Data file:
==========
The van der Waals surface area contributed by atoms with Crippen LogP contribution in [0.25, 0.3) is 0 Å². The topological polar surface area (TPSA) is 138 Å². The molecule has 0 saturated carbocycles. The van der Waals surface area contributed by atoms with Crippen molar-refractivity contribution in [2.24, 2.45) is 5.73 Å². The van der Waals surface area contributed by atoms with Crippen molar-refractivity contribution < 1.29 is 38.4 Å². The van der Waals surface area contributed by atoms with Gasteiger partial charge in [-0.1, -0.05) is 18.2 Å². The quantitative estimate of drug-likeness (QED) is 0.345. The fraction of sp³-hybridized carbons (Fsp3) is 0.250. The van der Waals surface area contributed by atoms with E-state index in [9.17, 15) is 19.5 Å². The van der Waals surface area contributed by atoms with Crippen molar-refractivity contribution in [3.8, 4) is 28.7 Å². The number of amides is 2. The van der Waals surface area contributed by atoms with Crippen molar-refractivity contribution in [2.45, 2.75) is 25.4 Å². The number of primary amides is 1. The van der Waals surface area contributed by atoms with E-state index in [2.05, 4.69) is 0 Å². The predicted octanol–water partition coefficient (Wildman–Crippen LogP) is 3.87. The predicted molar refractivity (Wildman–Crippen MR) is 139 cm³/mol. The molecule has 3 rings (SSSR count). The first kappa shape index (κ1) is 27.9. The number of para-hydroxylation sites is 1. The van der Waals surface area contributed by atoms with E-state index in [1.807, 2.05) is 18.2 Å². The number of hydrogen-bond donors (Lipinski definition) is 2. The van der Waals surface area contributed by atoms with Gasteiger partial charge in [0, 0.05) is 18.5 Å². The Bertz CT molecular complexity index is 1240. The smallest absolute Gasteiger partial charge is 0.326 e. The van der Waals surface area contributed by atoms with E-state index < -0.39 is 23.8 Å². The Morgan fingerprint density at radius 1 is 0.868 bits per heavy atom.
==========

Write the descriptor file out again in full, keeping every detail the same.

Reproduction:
The van der Waals surface area contributed by atoms with Crippen LogP contribution in [0.25, 0.3) is 0 Å². The topological polar surface area (TPSA) is 138 Å². The molecule has 0 saturated carbocycles. The van der Waals surface area contributed by atoms with Crippen molar-refractivity contribution in [2.24, 2.45) is 5.73 Å². The van der Waals surface area contributed by atoms with Crippen molar-refractivity contribution < 1.29 is 38.4 Å². The van der Waals surface area contributed by atoms with Gasteiger partial charge in [-0.1, -0.05) is 18.2 Å². The quantitative estimate of drug-likeness (QED) is 0.345. The fraction of sp³-hybridized carbons (Fsp3) is 0.250. The van der Waals surface area contributed by atoms with E-state index in [9.17, 15) is 19.5 Å². The van der Waals surface area contributed by atoms with Crippen molar-refractivity contribution in [3.8, 4) is 28.7 Å². The number of amides is 2. The van der Waals surface area contributed by atoms with Crippen molar-refractivity contribution in [2.45, 2.75) is 25.4 Å². The number of primary amides is 1. The van der Waals surface area contributed by atoms with E-state index in [2.05, 4.69) is 0 Å². The predicted octanol–water partition coefficient (Wildman–Crippen LogP) is 3.87. The predicted molar refractivity (Wildman–Crippen MR) is 139 cm³/mol. The molecule has 3 rings (SSSR count). The first kappa shape index (κ1) is 27.9. The number of para-hydroxylation sites is 1. The van der Waals surface area contributed by atoms with E-state index in [1.807, 2.05) is 18.2 Å². The number of hydrogen-bond donors (Lipinski definition) is 2. The van der Waals surface area contributed by atoms with Gasteiger partial charge in [0, 0.05) is 18.5 Å². The Bertz CT molecular complexity index is 1240. The smallest absolute Gasteiger partial charge is 0.326 e. The van der Waals surface area contributed by atoms with E-state index < -0.39 is 23.8 Å². The Morgan fingerprint density at radius 1 is 0.868 bits per heavy atom.